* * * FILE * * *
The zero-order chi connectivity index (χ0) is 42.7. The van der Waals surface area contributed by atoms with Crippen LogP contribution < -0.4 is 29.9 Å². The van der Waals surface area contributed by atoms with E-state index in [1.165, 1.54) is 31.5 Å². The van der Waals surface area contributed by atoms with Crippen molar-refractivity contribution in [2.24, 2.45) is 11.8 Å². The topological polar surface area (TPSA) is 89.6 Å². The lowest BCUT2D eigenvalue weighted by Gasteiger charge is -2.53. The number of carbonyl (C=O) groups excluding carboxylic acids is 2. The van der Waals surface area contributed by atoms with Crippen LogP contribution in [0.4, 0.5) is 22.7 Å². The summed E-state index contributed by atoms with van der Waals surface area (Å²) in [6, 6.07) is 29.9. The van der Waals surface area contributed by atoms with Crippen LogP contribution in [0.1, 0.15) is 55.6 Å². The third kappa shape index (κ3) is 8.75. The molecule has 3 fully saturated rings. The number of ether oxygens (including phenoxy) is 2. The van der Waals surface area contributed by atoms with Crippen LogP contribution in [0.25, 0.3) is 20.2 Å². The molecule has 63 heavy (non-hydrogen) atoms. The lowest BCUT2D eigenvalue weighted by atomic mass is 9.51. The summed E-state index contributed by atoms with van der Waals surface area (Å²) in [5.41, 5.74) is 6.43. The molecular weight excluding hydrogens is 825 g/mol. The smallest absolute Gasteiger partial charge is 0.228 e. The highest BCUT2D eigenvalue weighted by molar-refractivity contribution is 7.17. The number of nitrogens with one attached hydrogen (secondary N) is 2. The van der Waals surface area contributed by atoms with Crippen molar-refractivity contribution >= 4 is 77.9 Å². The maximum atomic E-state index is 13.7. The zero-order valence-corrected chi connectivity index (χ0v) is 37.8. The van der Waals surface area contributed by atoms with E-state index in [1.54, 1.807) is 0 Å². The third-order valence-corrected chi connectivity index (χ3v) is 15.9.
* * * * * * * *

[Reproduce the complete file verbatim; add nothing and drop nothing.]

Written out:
The zero-order chi connectivity index (χ0) is 42.7. The van der Waals surface area contributed by atoms with Crippen LogP contribution < -0.4 is 29.9 Å². The van der Waals surface area contributed by atoms with E-state index in [1.165, 1.54) is 31.5 Å². The van der Waals surface area contributed by atoms with Crippen molar-refractivity contribution in [2.24, 2.45) is 11.8 Å². The topological polar surface area (TPSA) is 89.6 Å². The lowest BCUT2D eigenvalue weighted by Gasteiger charge is -2.53. The number of carbonyl (C=O) groups excluding carboxylic acids is 2. The van der Waals surface area contributed by atoms with Crippen LogP contribution in [0.4, 0.5) is 22.7 Å². The summed E-state index contributed by atoms with van der Waals surface area (Å²) in [6, 6.07) is 29.9. The van der Waals surface area contributed by atoms with Crippen LogP contribution in [0.1, 0.15) is 55.6 Å². The third kappa shape index (κ3) is 8.75. The molecule has 3 fully saturated rings. The number of ether oxygens (including phenoxy) is 2. The van der Waals surface area contributed by atoms with Crippen LogP contribution in [0.25, 0.3) is 20.2 Å². The molecule has 63 heavy (non-hydrogen) atoms. The lowest BCUT2D eigenvalue weighted by atomic mass is 9.51. The summed E-state index contributed by atoms with van der Waals surface area (Å²) in [5.41, 5.74) is 6.43. The molecular weight excluding hydrogens is 825 g/mol. The smallest absolute Gasteiger partial charge is 0.228 e. The highest BCUT2D eigenvalue weighted by molar-refractivity contribution is 7.17. The number of nitrogens with one attached hydrogen (secondary N) is 2. The van der Waals surface area contributed by atoms with Crippen molar-refractivity contribution >= 4 is 77.9 Å². The maximum atomic E-state index is 13.7. The zero-order valence-corrected chi connectivity index (χ0v) is 37.8. The van der Waals surface area contributed by atoms with E-state index in [1.54, 1.807) is 0 Å². The third-order valence-corrected chi connectivity index (χ3v) is 15.9.